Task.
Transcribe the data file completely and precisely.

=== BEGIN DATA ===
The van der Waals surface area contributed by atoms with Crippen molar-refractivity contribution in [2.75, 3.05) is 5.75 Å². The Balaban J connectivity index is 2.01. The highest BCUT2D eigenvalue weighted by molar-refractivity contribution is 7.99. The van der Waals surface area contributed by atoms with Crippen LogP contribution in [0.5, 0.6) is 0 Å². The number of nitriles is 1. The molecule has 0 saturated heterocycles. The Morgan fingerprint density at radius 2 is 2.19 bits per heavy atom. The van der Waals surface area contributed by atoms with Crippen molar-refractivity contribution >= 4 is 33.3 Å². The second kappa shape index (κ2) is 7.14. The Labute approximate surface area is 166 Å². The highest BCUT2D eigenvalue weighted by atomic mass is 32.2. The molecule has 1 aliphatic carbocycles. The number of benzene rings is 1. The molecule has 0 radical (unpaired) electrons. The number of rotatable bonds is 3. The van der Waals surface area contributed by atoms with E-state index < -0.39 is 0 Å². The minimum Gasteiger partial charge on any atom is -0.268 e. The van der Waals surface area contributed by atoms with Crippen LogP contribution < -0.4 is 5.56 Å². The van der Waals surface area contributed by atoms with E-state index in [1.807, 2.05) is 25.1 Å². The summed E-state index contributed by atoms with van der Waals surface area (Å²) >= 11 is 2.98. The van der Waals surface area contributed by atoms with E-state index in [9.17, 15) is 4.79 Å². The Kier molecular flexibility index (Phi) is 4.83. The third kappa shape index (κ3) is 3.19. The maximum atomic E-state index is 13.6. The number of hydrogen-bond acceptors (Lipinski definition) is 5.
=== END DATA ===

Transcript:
The van der Waals surface area contributed by atoms with Crippen molar-refractivity contribution in [2.75, 3.05) is 5.75 Å². The Balaban J connectivity index is 2.01. The highest BCUT2D eigenvalue weighted by molar-refractivity contribution is 7.99. The van der Waals surface area contributed by atoms with Crippen LogP contribution in [0.5, 0.6) is 0 Å². The number of nitriles is 1. The molecule has 0 saturated heterocycles. The Morgan fingerprint density at radius 2 is 2.19 bits per heavy atom. The van der Waals surface area contributed by atoms with Crippen molar-refractivity contribution >= 4 is 33.3 Å². The second kappa shape index (κ2) is 7.14. The Labute approximate surface area is 166 Å². The highest BCUT2D eigenvalue weighted by atomic mass is 32.2. The molecule has 1 aliphatic carbocycles. The number of benzene rings is 1. The molecule has 0 radical (unpaired) electrons. The number of rotatable bonds is 3. The van der Waals surface area contributed by atoms with E-state index < -0.39 is 0 Å². The minimum Gasteiger partial charge on any atom is -0.268 e. The van der Waals surface area contributed by atoms with Crippen LogP contribution < -0.4 is 5.56 Å². The van der Waals surface area contributed by atoms with E-state index in [1.807, 2.05) is 25.1 Å². The summed E-state index contributed by atoms with van der Waals surface area (Å²) >= 11 is 2.98. The van der Waals surface area contributed by atoms with E-state index in [9.17, 15) is 4.79 Å². The Kier molecular flexibility index (Phi) is 4.83. The third kappa shape index (κ3) is 3.19. The maximum atomic E-state index is 13.6. The number of hydrogen-bond acceptors (Lipinski definition) is 5.